Batteries have become essential components to human life. Since the development of the first lithium ion batteries (LIBs) in the 1970s and Sony commercialising the first rechargeable product in 1991, the world has become accustomed to the convenience of portable power - for the ever increasing range of devices such as mobile phones that are in daily use.
LIBs also play a serious role in global efforts to clean up the environment. As the world endeavors to replace fossil fuels with clean energy, take-up of electric cars for example, which are powered by LIBs, is set to increase.
Mining lithium, however, is fraught with challenges and not without environmental consequences, as the toxic leak from the Ganzizhou Rongda Lithium mine in 2016 amply demonstrated - dead fish found floating in the Liqi river was clear evidence of a disrupted local ecosystem.
There is, therefore, a real need for battery research and development. New technology needs to be developed that uses more common, more environmentally friendly and less toxic materials to make batteries. But a balance needs to be struck: it will be futile if new batteries are less dense or use more expensive materials as their overall impact on the environment could be negative.
Central to achieving these goals, and developing next-generation technology that can overcome current energy limits of LIBs, is the need for a deeper understanding of the underlying chemistry of the materials at a researcher's disposal, and important aspects of the key reactions happening in LIBs.
Bruker's long experience and range of technologies, including nuclear magnetic resonance (NMR), electron paramagnetic resonance (EPR) and magnetic resonance imaging (MRI), are helping researchers to achieve these goals.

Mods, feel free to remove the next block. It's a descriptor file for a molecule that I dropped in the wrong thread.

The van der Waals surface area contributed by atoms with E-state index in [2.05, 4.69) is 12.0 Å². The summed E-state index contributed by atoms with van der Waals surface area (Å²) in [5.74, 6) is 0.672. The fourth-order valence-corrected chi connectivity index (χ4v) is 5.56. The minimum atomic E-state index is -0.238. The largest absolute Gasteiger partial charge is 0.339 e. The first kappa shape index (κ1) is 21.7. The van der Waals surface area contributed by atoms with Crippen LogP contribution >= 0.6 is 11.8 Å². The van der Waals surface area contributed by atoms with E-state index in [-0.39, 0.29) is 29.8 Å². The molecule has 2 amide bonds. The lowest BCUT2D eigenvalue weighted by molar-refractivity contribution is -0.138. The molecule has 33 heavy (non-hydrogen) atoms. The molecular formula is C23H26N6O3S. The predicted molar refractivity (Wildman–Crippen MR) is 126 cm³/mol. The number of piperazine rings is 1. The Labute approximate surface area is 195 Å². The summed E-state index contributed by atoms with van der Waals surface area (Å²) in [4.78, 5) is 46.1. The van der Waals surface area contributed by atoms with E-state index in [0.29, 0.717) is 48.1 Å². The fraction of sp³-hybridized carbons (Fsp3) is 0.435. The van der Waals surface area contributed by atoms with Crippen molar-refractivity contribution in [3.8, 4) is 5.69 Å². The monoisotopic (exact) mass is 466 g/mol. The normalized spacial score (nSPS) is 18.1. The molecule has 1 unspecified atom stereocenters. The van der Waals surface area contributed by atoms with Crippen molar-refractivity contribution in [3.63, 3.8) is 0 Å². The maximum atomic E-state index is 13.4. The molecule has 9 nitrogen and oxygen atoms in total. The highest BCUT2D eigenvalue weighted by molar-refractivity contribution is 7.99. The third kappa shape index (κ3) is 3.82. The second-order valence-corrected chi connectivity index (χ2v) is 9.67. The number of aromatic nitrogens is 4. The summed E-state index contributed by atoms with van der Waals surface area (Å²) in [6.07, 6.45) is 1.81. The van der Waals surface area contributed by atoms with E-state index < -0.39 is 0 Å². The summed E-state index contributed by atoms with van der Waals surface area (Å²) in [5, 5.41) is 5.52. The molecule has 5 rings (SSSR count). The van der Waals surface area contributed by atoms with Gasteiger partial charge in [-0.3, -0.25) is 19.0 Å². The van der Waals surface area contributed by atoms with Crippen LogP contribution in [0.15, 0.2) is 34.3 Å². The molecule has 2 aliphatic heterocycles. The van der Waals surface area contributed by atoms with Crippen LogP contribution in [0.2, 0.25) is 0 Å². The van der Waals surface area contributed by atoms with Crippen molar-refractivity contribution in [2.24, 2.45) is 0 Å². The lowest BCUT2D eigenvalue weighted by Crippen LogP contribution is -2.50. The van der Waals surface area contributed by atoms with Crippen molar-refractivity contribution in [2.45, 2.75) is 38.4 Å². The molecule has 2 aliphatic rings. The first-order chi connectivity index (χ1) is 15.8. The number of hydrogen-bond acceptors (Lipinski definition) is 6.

Although techniques such as electron and optical microscopy offer high resolution imaging, they are often limited to surface imaging and are difficult to interpret quantitatively. NMR and EPR spectroscopies are both non-invasive methods with quantitative capabilities, and research is continuing to improve sensitivity and increase resolution. In addition, associated powerful imaging techniques such as MRI are being used in a new multi-technique analytical paradigm.
A range of strategies are in development and under review to push the performance limits of current LIBs. In parallel, research into more radical alternatives is also accelerating. All-solid-state batteries are a good example of these new approaches.
Solid-state batteries would represent a major shift in battery technology. This concept is far from new, but during the past 10 years new families of solid electrolytes have been discovered, which could offer a marked improvement in safety, as they are non-flammable when heated, unlike their liquid counterparts. In addition, solid state batteries permit the use of innovative, high-voltage, high-capacity materials that may help overcome performance issues. The resulting battery would potentially offer significantly increased energy density and improved battery life.
As research scientists work to balance our future portable energy needs with reducing environmental impact, they will rely more and more on analysis using NMR, EPR and MRI.